HIF signaling and the premetastatic niche

The late stages of metastasis are governed by the ability of disseminated tumor cells to colonize, survive, and grow within the distant tissue microenvironment. Over the past decade, experiments in mice have convincingly shown that formation of a tumor-promoting premetastatic niche in secondary organs is essential for the extravasation and growth of metastatic tumor cells at the distant site (90). The finding that the premetastatic niche is in part established by tumor-secreted factors has stimulated great interest in identifying the factors that govern tissue-specific metastasis for potential therapeutic targeting. The role of tumor microenvironmental factors such as hypoxia in the regulation of these secreted factors is likewise an area of intense investigation.

HIF signaling in the primary tumor contributes to the production of secreted factors involved in premetastatic niche formation (Fig. 2). In breast cancer cells, HIF signaling results in the increased expression and secretion of lysyl oxidase (LOX) and LOX-like proteins (LOXL2 and 4). These proteins modify the collagen matrix in the lung to recruit bone marrow–derived cells (BMDCs) that prime the lung for metastatic colonization. The BMDCs promote metastasis by producing chemokines that recruit tumor cells to the lung by mechanisms that include stimulation of tumor cell extravasation (44, 9095). Recent studies have shown that LOX is also a key factor in the establishment of the premetastatic niche in bone. Proteomic analysis of the hypoxic secretome in bone tropic MDA-231 human breast cancer cells compared to MDA-231 parental cells identified LOX as one of the most highly up-regulated secreted proteins in bone-tropic cells (96). Additionally, LOX expression is clinically associated with estrogen receptor negative (ER) breast cancer metastasis to bone. In preclinical models, LOX expression in MDA-231 bone-tropic cells within the primary tumor is both necessary and sufficient to induce osteolytic bone lesions and cortical bone loss in immunocompromised mice even before the arrival of tumor cells. LOX regulates osteoclastogenesis, and high expression of LOX in primary tumors was found to be associated with the formation of osteolytic bone lesions in mice (96). These findings suggest that LOX may be an important biomarker to identify ER negative patients who are at risk for bone relapse. They also raise the possibility that LOX inhibition may prevent bone and lung relapse in breast cancer patients. Given that LOX also promotes tumor cell proliferation, invasion, and angiogenesis, LOX is an attractive therapeutic target for cancer therapy (97).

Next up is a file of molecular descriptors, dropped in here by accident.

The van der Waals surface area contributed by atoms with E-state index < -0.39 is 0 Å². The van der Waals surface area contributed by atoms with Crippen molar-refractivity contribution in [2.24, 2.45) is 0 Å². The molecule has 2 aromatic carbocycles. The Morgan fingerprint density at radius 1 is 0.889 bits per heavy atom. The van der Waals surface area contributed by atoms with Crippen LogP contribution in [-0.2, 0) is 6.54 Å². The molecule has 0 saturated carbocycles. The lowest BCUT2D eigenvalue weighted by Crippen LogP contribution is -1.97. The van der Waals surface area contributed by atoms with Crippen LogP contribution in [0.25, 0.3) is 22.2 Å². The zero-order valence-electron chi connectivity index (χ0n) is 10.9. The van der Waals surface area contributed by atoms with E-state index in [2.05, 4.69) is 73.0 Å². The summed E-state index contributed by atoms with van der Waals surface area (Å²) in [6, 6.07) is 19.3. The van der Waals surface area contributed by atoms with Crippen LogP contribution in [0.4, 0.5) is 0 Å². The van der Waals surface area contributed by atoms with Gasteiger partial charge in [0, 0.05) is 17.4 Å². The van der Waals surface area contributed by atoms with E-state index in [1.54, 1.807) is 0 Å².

Another mechanism by which breast cancer cells condition the premetastatic niche is through tumor-lymphatic vessel cross-talk. Lymphatic vessels at the distant site support metastatic colonization in breast, melanoma, prostate, gastric, and colon cancer patients (98). Lymphatic endothelial cells (LECs) are a specialized endothelium that line lymphatic vessels and promote lymph metastases by actively recruiting tumor cells to the lymphatic vessels. LECs accomplish this by producing chemoattractants, including SDF-1 and CCL21, that bind to cognate receptors CXCR4 and CCR7, respectively, which are expressed by tumor cells (99). LECs within premetastatic organs are conditioned by tumor-derived factors to facilitate tumor cell recruitment, extravasation, and colonization (98). IL-6 secretion by the tumor activates signal transducer and activator of transcription 3 (STAT3) signaling in LECs localized within the lymph node and lung to promote (i) CCL5-mediated recruitment of CCR5-positive breast cancer cells into the lymphatic system and (ii) VEGF-mediated lung vascular permeability and lymph node angiogenesis (98). Interestingly, IL-6–induced VEGF expression in LECs is associated with the activation of HIF-1, indicating that tumor-derived factors may promote lymphatic metastasis at least in part through the activation of HIF signaling in LECs (98). Collectively, these studies demonstrate that hypoxia and HIF signaling mediates tumor-stromal cross-talk by activating the expression of circulating factors that can prime and direct metastatic growth.